I have played the bassoon for almost 4 years, after I started in 8th grade.  Because of my participation in band all throughout high school, I have been involved in color guard and school competitions. I have become vice president of my school’s division of Tri-M National Music Honor society and I have even played at Carnegie Hall with my school band.  This year my band has been invited to play at the prestigious National Music Educators Convention in Minnesota.  Being the top chair also gives me the opportunity to play with the school orchestra when winds are required. 

Outside of school I have participated in different organizations and have competed in state-sponsored competitions.  Last year I ranked 2nd chair from 8 schools for All District Band and qualified for states.  This year I have been fortunate enough to rank 2nd chair from 24 schools for Senior Regional Orchestra.  The bassoon is needed for both concert band and full orchestra so I’m offered many opportunities.  Playing with the American Youth Philharmonic for the past 3 years has been a great experience.  It allows me to play Beethoven and Elgar while the school band plays contemporary pieces by Ticheli and Whitaker.  I’m able to enjoy both genres without having preference, all while expanding my repertoire.

As far as I can remember, my father has been an active member in the Taiwanese community, so I’m naturally concerned about learning my heritage.  I attended the Washington Metropolitan Area Chinese School summer camp for multiple years, as well as the east coast Taiwanese American Conference and Taiwanese American Foundation (TAF).  At these camps I learn culture and leadership skills, all while meeting like-peers who can relate to my sense of cultural ambiguity.  TAF gave me the initiative to start the Asian Awareness club at my school to try to organize the large Asian population.  Through Asian Awareness I have participated in my school’s yearly International Talent Show in such acts as traditional dance and martial arts.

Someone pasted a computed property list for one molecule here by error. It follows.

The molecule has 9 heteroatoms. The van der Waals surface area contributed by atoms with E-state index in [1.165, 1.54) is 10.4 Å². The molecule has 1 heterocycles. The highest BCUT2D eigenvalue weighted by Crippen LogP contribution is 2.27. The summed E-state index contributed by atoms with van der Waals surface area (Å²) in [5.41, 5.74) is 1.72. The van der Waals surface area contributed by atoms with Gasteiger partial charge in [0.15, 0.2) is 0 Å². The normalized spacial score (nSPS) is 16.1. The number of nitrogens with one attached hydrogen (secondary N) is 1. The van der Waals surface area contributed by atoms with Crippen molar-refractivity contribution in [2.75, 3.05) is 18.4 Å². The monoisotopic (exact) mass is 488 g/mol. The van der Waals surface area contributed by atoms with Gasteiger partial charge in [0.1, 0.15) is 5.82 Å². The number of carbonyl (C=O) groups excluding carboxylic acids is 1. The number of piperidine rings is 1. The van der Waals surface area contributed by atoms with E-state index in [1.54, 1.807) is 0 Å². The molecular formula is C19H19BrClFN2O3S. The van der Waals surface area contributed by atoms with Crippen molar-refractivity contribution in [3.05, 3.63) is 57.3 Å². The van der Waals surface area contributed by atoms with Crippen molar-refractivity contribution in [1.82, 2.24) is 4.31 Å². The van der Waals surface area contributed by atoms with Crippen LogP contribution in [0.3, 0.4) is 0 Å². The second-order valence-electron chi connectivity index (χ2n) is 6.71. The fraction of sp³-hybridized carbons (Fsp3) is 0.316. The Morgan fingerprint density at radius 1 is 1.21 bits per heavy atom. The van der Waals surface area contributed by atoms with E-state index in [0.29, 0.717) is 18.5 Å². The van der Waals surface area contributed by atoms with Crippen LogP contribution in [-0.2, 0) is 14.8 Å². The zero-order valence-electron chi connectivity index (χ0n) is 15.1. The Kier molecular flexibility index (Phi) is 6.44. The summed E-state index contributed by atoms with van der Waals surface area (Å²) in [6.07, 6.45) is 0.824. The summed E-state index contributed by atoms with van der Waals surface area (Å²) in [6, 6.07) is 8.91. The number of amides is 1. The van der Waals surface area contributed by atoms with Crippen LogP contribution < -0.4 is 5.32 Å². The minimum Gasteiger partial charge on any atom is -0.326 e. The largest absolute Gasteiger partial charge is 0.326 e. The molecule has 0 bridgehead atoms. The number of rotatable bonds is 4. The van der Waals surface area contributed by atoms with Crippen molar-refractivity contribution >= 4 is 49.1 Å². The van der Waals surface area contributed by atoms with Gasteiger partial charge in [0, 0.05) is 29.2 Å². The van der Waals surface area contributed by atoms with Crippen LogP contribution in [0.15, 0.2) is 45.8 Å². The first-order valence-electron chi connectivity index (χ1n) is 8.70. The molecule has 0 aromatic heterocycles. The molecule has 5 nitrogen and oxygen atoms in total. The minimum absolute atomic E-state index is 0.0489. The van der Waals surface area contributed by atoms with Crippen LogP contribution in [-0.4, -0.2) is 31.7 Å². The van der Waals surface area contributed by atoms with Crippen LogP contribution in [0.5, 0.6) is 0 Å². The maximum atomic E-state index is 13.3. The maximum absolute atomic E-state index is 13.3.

When I enter college I will continue to participate in Asian-American activities in any way I can.  I know that I am representative, as an Asian-American, and I hope to break stereotypes as I grow up.  We may only be the “model minority? but in truth there is so much more.

Mayline Wu is the daughter of Mr. John C Wu and Mrs. Sulane Wu. (吳啟忠, 楊素蓮 夫婦)